The commercial showed pictures specifically calling out Chairwoman Beth Glasco of the Barona Band of Mission Indians and Chairman Kenneth Kahn of the Santa Ynez Band of Chumash Indians.

More than anything else in the campaign, this made tribal leaders livid.

And small tribes, while they may not see eye-to-eye with bigger tribes on every issue and may feel unheard from time to time, are still going to side with other tribes over outsiders.

California’s wealthy gaming tribes share casino revenue with limited- and non-gaming tribes. And they have promised to increase that revenue share if and when sports betting is authorized in the state.

Mejia: “From my perspective, the biggest tactical mistake they made in the campaign was when they decided to attack tribes. I thought that was a real touchstone moment in the campaign, because what it did was help to unite the tribes and it crystalized that they are not friends. As much as they were trying to say they were friends, their actions spoke a lot louder than their words.”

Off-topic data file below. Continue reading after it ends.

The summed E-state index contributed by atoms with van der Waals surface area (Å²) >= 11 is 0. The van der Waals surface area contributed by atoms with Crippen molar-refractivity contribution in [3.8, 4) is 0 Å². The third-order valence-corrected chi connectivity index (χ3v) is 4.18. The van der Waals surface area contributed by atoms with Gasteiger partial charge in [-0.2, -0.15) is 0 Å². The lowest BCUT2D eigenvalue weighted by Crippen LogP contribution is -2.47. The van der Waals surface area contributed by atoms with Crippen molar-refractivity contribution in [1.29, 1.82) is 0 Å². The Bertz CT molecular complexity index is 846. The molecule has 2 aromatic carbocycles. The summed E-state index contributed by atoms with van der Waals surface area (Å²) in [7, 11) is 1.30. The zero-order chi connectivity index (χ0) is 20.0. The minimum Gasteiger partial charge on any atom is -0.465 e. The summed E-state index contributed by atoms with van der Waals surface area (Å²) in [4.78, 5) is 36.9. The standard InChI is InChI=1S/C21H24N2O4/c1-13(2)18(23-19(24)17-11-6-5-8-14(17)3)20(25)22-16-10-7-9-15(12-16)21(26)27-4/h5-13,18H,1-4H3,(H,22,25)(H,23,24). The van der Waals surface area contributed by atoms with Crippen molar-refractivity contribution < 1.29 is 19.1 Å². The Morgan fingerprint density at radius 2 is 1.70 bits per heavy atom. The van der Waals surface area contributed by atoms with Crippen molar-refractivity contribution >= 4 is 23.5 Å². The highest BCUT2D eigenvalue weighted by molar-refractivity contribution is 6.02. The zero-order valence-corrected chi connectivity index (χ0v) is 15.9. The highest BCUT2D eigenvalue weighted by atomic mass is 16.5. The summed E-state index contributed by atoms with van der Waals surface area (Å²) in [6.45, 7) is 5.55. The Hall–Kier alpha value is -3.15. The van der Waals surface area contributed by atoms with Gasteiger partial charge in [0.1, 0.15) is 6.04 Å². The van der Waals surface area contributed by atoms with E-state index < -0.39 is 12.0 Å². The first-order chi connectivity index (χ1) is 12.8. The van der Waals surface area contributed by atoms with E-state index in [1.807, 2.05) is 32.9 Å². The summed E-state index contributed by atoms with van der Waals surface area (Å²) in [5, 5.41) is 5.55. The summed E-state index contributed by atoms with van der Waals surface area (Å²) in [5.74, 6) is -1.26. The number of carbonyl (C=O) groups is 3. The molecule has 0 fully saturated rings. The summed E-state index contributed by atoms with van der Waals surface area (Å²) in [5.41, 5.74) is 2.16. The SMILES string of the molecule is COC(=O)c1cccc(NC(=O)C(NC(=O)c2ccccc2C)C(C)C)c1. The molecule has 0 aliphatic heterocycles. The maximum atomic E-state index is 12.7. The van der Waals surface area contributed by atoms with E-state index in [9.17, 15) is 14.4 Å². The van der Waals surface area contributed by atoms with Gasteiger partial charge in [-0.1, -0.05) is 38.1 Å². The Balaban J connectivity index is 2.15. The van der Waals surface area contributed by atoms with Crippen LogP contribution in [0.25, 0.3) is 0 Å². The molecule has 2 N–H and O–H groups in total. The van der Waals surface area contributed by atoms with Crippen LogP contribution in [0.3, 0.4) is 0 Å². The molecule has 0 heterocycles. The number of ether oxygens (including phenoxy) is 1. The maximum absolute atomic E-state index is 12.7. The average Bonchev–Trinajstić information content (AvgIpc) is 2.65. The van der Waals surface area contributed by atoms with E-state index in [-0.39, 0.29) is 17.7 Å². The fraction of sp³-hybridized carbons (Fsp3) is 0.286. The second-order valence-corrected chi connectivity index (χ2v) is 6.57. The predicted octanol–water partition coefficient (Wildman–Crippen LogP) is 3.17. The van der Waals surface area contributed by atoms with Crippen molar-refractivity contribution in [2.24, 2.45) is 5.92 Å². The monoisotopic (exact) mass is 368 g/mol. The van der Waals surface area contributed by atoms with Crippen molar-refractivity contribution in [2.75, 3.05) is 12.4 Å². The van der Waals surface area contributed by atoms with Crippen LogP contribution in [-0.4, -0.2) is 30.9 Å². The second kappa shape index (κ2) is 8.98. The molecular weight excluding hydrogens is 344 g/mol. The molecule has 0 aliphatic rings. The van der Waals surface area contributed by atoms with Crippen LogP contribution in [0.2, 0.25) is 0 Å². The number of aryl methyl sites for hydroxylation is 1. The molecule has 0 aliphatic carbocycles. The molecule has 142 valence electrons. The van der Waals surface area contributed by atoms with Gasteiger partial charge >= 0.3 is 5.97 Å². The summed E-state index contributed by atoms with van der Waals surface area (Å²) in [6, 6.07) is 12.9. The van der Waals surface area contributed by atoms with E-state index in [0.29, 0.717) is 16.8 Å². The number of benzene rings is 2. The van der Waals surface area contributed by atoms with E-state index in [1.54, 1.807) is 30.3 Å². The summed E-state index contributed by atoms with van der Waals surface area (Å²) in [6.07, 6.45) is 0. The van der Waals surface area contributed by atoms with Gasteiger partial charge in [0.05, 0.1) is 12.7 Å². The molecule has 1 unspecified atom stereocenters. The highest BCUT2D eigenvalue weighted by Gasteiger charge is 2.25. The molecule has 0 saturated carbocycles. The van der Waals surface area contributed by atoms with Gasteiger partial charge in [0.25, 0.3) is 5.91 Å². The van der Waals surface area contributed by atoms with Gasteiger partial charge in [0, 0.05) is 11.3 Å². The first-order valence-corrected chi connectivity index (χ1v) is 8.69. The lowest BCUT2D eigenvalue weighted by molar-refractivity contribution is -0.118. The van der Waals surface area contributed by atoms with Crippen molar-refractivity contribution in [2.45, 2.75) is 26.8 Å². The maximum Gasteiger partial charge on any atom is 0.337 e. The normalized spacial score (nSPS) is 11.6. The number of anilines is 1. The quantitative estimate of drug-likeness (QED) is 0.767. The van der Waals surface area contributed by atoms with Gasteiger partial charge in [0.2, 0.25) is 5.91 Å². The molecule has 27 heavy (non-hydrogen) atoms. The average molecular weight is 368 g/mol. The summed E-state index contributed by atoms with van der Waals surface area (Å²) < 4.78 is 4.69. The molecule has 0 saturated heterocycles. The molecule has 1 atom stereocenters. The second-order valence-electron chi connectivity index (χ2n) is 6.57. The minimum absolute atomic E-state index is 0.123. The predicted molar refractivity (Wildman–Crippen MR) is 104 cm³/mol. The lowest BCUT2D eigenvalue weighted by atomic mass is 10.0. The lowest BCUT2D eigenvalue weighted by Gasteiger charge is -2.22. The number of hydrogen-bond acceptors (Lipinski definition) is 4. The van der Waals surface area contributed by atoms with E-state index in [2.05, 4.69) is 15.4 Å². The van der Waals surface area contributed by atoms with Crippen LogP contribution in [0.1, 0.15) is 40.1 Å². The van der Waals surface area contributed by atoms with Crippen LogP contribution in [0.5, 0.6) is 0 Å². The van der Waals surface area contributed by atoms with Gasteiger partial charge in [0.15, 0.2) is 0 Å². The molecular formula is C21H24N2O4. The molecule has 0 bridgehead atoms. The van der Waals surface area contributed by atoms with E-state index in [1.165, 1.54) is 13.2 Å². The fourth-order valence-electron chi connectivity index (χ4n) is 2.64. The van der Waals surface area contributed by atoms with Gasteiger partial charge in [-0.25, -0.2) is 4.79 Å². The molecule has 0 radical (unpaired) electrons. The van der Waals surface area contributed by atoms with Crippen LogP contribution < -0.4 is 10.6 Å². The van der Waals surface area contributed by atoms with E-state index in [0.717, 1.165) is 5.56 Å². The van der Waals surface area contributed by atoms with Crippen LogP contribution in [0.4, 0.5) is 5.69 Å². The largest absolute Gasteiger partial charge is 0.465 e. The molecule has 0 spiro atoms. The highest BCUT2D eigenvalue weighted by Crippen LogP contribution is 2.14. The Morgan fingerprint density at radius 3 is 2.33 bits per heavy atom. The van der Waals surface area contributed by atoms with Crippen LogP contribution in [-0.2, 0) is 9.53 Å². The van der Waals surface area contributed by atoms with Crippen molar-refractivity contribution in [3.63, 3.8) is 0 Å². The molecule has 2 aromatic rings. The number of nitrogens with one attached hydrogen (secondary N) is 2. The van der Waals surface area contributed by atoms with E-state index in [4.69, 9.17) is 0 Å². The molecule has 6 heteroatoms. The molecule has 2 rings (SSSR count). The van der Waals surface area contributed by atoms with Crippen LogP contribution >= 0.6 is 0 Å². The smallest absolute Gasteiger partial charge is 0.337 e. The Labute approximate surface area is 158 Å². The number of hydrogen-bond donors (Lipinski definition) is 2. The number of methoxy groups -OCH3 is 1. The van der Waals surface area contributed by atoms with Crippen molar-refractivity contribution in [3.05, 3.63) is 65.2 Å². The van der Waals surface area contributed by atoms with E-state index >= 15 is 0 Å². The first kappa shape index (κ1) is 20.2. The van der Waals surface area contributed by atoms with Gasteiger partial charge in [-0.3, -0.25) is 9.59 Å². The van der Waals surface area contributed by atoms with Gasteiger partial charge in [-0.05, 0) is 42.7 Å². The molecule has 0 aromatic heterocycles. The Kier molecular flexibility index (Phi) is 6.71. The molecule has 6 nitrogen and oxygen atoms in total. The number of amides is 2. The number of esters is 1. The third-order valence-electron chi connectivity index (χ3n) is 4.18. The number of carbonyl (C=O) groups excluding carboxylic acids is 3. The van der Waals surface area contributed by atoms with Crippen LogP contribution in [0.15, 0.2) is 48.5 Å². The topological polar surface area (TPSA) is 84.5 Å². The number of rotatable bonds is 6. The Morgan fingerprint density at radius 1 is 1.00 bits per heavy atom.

Castillo: “As people who have done dozens and dozens and dozens of campaigns, we saw their advertising and were just sort of shaking our heads saying where are they going? What are they trying to do? First they started with tribal leaders trying to convince voters that this was good for tribes, then they started attacking our tribal leaders. … California tribal leaders are very well-respected among the voters. The fact that they took to TV, once their claims of tribal support weren’t landing, and started attacking tribes, not only did it coalesce the tribal community but voters started really figuring out where tribes stood.”

Continue reading Part 3 of the four-part series.

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Matthew Kredell

Matthew's reporting on the legalization of sports betting began in 2010 with an article for Playboy Magazine on how the NFL was pushing US money overseas by fighting the expansion of regulated sports betting. After graduating from the USC Annenberg School for Communication and Journalism, Matt started his career as a sportswriter at the Los Angeles Daily News. He has written on a variety of topics for Playboy, Men’s Journal, Los Angeles magazine, LA Weekly and ESPN.com.